Back to the articles

What data do you need for multi-sensor labeling?

December 5th, 2023 - 2 min -
Avatar photo
-

In autonomous driving and robotics, combining camera images with lidar point cloud data can greatly improve the perception capabilities of the system. In the past, images and point clouds were often treated separately and labeled independently.

Today, multi-sensor labeling brings significant advantages to the table. By combining and visualizing the data from multiple sensors in one interface, computer vision, and data science teams ensure a high level of consistency across multiple sensors.

For instance, object IDs can be maintained consistently across different modalities and over time, resulting in more accurate and reliable machine-learning models.

At Segments.ai, our engineers frequently assist computer vision teams in establishing their multi-sensor labeling pipeline. We have compiled their advice and the most commonly asked questions in this post.

Prerequisites for multi-sensor labeling

Point Cloud data

Point cloud data plays a crucial role in multi-sensor data fusion and labeling. LiDARs, radars, or stereo camera pairs generate a 3D view of the surrounding environment. The data can come from a single sensor or multiple sensors combined into a single point cloud.

This data includes:

  • Position information: The spatial coordinates (x, y, z) of each point in the cloud
  • Additional values: Intensity values of objects, or RGB values that offer color information, enriching the point cloud

Camera data

Camera data provides rich, contextual visual cues complementing the structural depth data from point clouds. An array of camera streams may be used, including the vehicle or robot’s front, back, or side cameras.

To correctly overlay images with point clouds, each camera stream should be accompanied by:

  • Camera extrinsics: Information such as the extrinsic matrix and rotation matrix describe the camera’s position and orientation relative to a world reference frame. This information is crucial for accurate object placement.
  • Camera intrinsics: These describe the camera’s internal properties, including the intrinsic matrix and lens distortion parameters, which are especially important for wide-angle lenses or other non-standard lenses

Ego poses

Ego poses refer to the position and orientation of the vehicle or robot in the world coordinate frame. The ego pose is essential for:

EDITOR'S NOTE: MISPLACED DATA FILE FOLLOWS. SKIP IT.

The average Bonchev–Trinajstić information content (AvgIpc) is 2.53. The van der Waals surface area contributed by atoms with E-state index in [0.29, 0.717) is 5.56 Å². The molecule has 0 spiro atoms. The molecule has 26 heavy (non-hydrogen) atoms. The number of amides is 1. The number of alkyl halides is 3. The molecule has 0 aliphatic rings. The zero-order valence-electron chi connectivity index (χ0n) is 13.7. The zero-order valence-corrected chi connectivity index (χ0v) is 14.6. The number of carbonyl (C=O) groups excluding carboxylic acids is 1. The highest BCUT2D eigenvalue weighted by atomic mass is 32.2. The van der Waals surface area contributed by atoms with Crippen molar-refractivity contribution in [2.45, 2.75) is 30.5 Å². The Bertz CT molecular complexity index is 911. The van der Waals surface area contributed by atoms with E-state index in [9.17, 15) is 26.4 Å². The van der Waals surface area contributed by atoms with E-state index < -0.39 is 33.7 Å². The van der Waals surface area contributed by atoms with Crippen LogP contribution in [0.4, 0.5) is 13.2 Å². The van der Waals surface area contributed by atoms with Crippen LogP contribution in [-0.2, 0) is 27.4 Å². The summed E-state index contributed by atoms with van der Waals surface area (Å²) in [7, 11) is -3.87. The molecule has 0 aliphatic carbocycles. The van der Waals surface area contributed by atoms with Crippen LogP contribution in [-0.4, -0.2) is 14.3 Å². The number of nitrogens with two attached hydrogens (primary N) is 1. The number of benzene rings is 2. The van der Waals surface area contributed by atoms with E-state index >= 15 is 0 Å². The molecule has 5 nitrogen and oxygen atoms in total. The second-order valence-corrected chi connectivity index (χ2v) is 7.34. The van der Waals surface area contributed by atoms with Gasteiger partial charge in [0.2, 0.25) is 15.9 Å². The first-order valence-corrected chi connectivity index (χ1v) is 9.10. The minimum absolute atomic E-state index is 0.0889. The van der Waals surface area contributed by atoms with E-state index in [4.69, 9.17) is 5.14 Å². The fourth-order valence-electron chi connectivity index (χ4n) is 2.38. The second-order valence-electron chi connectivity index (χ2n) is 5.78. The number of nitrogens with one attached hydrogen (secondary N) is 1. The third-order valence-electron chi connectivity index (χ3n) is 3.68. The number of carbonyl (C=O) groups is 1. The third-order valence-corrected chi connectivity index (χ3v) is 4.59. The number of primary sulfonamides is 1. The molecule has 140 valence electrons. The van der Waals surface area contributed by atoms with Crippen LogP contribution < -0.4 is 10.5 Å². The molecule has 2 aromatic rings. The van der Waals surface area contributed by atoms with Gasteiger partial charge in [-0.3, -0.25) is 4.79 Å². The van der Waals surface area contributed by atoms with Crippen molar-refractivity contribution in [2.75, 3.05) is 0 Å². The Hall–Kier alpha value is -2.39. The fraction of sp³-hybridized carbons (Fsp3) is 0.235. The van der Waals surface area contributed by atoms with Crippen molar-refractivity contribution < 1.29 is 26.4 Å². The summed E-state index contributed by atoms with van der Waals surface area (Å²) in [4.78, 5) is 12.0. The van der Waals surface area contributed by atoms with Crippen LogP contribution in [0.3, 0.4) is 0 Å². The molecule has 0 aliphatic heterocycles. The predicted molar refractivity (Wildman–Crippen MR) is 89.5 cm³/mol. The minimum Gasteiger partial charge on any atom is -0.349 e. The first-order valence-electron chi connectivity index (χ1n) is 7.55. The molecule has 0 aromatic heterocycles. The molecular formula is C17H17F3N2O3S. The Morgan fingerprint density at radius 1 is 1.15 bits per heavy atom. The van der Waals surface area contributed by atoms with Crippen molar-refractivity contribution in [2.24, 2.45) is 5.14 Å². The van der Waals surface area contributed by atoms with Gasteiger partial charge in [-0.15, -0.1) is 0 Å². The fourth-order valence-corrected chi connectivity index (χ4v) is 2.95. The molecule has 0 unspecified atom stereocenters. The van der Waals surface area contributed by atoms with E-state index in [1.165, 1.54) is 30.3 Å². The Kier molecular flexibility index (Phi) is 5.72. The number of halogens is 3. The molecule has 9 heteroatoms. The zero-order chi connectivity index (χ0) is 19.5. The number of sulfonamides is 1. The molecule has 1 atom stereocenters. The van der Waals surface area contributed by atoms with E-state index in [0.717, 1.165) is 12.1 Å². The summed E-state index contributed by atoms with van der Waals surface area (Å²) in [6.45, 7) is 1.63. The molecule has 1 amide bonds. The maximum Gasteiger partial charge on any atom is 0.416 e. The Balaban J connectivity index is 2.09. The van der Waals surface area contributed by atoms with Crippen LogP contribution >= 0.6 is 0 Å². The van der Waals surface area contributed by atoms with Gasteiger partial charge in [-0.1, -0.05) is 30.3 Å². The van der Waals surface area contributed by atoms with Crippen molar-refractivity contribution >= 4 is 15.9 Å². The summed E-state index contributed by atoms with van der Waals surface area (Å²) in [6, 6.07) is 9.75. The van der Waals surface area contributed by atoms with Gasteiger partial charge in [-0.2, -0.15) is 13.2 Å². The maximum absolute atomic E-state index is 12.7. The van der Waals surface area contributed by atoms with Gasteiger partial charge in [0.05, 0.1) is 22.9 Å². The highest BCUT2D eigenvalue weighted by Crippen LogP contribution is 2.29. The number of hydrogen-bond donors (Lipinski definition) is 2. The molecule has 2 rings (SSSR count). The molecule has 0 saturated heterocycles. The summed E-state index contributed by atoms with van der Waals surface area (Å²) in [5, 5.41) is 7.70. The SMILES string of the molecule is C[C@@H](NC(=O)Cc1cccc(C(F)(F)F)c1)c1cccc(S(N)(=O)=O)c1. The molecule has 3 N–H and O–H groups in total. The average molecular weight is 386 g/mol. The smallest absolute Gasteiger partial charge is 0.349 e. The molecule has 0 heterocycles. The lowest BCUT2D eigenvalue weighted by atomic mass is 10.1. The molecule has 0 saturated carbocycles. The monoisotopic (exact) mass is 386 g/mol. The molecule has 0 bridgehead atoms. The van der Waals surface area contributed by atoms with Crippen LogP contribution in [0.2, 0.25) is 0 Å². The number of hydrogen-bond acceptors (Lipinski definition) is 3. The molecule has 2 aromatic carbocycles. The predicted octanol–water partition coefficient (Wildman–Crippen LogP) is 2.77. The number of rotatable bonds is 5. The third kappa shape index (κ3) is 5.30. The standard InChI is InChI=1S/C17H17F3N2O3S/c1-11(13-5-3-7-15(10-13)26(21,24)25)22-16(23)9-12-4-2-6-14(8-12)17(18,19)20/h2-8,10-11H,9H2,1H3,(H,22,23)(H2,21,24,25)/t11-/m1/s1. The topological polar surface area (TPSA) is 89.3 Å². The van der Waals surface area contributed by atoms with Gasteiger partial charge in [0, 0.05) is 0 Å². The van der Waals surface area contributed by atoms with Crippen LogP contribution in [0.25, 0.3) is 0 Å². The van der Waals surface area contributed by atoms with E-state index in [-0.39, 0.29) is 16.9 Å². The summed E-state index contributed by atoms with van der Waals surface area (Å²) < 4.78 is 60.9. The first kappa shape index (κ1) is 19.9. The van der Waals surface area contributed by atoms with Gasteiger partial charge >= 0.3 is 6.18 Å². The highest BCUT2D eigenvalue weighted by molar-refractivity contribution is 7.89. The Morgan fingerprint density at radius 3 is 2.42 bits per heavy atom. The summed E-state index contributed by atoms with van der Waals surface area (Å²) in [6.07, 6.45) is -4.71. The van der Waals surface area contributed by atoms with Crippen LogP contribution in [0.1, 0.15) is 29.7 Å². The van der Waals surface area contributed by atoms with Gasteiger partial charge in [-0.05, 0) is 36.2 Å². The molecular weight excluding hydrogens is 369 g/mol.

• Keeping static objects in place within the 3D environment, so you only need to label them once across the whole sequence. It also enables you to benefit from the Merged Point Cloud interface.
  • Creating realistic trajectories for dynamic objects. This helps smart labeling tools within the Batch Mode interface to accurately label an object across frames automatically.

Sensor synchronization

Sensor synchronization is crucial for ensuring proper alignment and accuracy.

  • Timestamps: Accurate timestamps are needed for interpolation techniques to be more precise. In the absence of timestamps, a default linear sampling will be assumed. This may reduce precision.

Additional metadata

Metadata provides contextual insights that are valuable during the labeling process. These may include:

  • The date and city where the data was recorded.
  • Identifier of the robot or vehicle that made the recording.
  • Data collection context that may influence the interpretation of the data, e.g. a note about a faulty sensor.

Data preprocessing

Before labeling can start, it might be necessary to preprocess the data to ensure it is consistent and ready for labeling. Examples include sensor calibration, point cloud subsampling, ground plane estimation and normalization.

Decisions you need to make before labeling

Before kicking off the labeling, it’s important to make some key decisions that will guide the labeling process:

  • Type of Labeling: Determine which types of labels you need, e.g. cuboid or segmentation labels. This choice must be made based on the eventual use case and will dictate the approach and tools required.
  • Labeling guidelines: Establish clear and comprehensive labeling guidelines to ensure consistency and accuracy in the labeling process. {to link}
  • Export format: Choose a suitable export format, such as the available defaults in segments.ai, that will guarantee compatibility with your machine-learning pipeline.

Multi-sensor data labeling is a multi-faceted process that demands a wide array of data points to be most effective. By understanding and collecting these diverse data types, teams can ensure that their datasets are accurately labeled and ready for success in their machine-learning applications.

Share this article